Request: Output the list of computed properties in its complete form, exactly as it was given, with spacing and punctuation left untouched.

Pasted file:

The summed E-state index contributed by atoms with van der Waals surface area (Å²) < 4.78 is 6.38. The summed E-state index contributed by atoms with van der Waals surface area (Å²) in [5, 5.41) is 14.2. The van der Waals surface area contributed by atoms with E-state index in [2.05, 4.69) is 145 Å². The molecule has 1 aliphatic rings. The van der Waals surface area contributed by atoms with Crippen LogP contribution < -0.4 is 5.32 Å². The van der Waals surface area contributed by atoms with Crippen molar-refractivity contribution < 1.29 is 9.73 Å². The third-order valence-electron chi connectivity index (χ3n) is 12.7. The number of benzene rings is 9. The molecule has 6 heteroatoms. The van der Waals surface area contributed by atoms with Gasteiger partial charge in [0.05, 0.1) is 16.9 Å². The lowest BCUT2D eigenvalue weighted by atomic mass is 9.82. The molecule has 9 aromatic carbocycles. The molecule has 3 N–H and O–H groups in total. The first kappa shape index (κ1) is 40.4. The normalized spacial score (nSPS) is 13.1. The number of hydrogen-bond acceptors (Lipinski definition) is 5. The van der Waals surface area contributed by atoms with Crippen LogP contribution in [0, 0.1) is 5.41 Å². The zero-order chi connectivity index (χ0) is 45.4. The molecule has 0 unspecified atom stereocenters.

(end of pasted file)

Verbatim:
The summed E-state index contributed by atoms with van der Waals surface area (Å²) < 4.78 is 6.38. The summed E-state index contributed by atoms with van der Waals surface area (Å²) in [5, 5.41) is 14.2. The van der Waals surface area contributed by atoms with E-state index in [2.05, 4.69) is 145 Å². The molecule has 1 aliphatic rings. The van der Waals surface area contributed by atoms with Crippen LogP contribution < -0.4 is 5.32 Å². The van der Waals surface area contributed by atoms with Crippen molar-refractivity contribution < 1.29 is 9.73 Å². The third-order valence-electron chi connectivity index (χ3n) is 12.7. The number of benzene rings is 9. The molecule has 6 heteroatoms. The van der Waals surface area contributed by atoms with Gasteiger partial charge in [0.05, 0.1) is 16.9 Å². The lowest BCUT2D eigenvalue weighted by atomic mass is 9.82. The molecule has 9 aromatic carbocycles. The molecule has 3 N–H and O–H groups in total. The first kappa shape index (κ1) is 40.4. The normalized spacial score (nSPS) is 13.1. The number of hydrogen-bond acceptors (Lipinski definition) is 5. The van der Waals surface area contributed by atoms with Crippen LogP contribution in [0, 0.1) is 5.41 Å². The zero-order chi connectivity index (χ0) is 45.4. The molecule has 0 unspecified atom stereocenters.